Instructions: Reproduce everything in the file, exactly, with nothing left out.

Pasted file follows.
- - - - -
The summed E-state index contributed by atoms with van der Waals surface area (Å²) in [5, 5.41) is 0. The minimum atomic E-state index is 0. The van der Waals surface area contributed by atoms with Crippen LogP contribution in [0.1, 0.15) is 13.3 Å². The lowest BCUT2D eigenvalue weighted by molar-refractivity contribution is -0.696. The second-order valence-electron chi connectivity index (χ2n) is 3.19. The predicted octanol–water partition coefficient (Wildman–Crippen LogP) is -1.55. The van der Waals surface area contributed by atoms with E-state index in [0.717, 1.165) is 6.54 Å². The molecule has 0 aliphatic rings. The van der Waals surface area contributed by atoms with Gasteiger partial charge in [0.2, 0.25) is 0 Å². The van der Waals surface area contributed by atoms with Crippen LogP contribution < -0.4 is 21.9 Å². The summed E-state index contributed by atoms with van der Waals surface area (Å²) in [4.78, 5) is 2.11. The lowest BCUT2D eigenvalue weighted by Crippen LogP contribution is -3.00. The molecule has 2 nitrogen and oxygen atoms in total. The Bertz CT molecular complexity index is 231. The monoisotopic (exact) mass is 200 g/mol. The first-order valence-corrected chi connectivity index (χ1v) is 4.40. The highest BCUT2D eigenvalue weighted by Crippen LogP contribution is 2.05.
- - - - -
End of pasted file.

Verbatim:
The summed E-state index contributed by atoms with van der Waals surface area (Å²) in [5, 5.41) is 0. The minimum atomic E-state index is 0. The van der Waals surface area contributed by atoms with Crippen LogP contribution in [0.1, 0.15) is 13.3 Å². The lowest BCUT2D eigenvalue weighted by molar-refractivity contribution is -0.696. The second-order valence-electron chi connectivity index (χ2n) is 3.19. The predicted octanol–water partition coefficient (Wildman–Crippen LogP) is -1.55. The van der Waals surface area contributed by atoms with E-state index in [0.717, 1.165) is 6.54 Å². The molecule has 0 aliphatic rings. The van der Waals surface area contributed by atoms with Gasteiger partial charge in [0.2, 0.25) is 0 Å². The van der Waals surface area contributed by atoms with Crippen LogP contribution < -0.4 is 21.9 Å². The summed E-state index contributed by atoms with van der Waals surface area (Å²) in [4.78, 5) is 2.11. The lowest BCUT2D eigenvalue weighted by Crippen LogP contribution is -3.00. The molecule has 2 nitrogen and oxygen atoms in total. The Bertz CT molecular complexity index is 231. The monoisotopic (exact) mass is 200 g/mol. The first-order valence-corrected chi connectivity index (χ1v) is 4.40. The highest BCUT2D eigenvalue weighted by Crippen LogP contribution is 2.05.